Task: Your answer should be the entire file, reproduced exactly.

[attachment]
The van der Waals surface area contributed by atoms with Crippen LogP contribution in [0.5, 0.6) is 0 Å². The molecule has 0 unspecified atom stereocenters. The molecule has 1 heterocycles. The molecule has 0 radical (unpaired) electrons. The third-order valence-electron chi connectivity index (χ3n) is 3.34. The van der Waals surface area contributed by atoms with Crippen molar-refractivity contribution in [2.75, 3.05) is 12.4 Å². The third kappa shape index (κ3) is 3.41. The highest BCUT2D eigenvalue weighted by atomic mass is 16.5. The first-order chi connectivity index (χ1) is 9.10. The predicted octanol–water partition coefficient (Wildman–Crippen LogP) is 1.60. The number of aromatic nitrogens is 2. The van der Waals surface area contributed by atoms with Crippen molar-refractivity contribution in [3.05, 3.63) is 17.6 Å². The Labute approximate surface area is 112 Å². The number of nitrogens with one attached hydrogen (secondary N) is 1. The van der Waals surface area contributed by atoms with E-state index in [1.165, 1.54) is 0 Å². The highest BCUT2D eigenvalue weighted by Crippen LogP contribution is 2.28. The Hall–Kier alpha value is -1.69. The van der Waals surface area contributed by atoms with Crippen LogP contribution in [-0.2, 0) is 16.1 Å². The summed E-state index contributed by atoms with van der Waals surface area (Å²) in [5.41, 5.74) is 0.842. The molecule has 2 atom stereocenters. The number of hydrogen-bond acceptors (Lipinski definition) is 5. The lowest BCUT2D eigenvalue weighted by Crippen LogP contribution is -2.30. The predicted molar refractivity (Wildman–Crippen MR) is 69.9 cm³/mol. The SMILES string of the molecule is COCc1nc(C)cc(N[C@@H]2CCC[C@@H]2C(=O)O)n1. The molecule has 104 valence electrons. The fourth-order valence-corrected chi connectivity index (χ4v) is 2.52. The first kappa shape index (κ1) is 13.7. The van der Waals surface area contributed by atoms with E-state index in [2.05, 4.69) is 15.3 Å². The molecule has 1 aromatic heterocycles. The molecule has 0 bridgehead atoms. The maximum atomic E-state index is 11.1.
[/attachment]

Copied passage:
The van der Waals surface area contributed by atoms with Crippen LogP contribution in [0.5, 0.6) is 0 Å². The molecule has 0 unspecified atom stereocenters. The molecule has 1 heterocycles. The molecule has 0 radical (unpaired) electrons. The third-order valence-electron chi connectivity index (χ3n) is 3.34. The van der Waals surface area contributed by atoms with Crippen molar-refractivity contribution in [2.75, 3.05) is 12.4 Å². The third kappa shape index (κ3) is 3.41. The highest BCUT2D eigenvalue weighted by atomic mass is 16.5. The first-order chi connectivity index (χ1) is 9.10. The predicted octanol–water partition coefficient (Wildman–Crippen LogP) is 1.60. The number of aromatic nitrogens is 2. The van der Waals surface area contributed by atoms with Crippen molar-refractivity contribution in [3.05, 3.63) is 17.6 Å². The Labute approximate surface area is 112 Å². The number of nitrogens with one attached hydrogen (secondary N) is 1. The van der Waals surface area contributed by atoms with E-state index in [1.165, 1.54) is 0 Å². The highest BCUT2D eigenvalue weighted by Crippen LogP contribution is 2.28. The Hall–Kier alpha value is -1.69. The van der Waals surface area contributed by atoms with Crippen LogP contribution in [-0.2, 0) is 16.1 Å². The summed E-state index contributed by atoms with van der Waals surface area (Å²) in [5.41, 5.74) is 0.842. The molecule has 2 atom stereocenters. The number of hydrogen-bond acceptors (Lipinski definition) is 5. The lowest BCUT2D eigenvalue weighted by Crippen LogP contribution is -2.30. The predicted molar refractivity (Wildman–Crippen MR) is 69.9 cm³/mol. The SMILES string of the molecule is COCc1nc(C)cc(N[C@@H]2CCC[C@@H]2C(=O)O)n1. The molecule has 104 valence electrons. The fourth-order valence-corrected chi connectivity index (χ4v) is 2.52. The first kappa shape index (κ1) is 13.7. The van der Waals surface area contributed by atoms with E-state index in [2.05, 4.69) is 15.3 Å². The molecule has 1 aromatic heterocycles. The molecule has 0 bridgehead atoms. The maximum atomic E-state index is 11.1.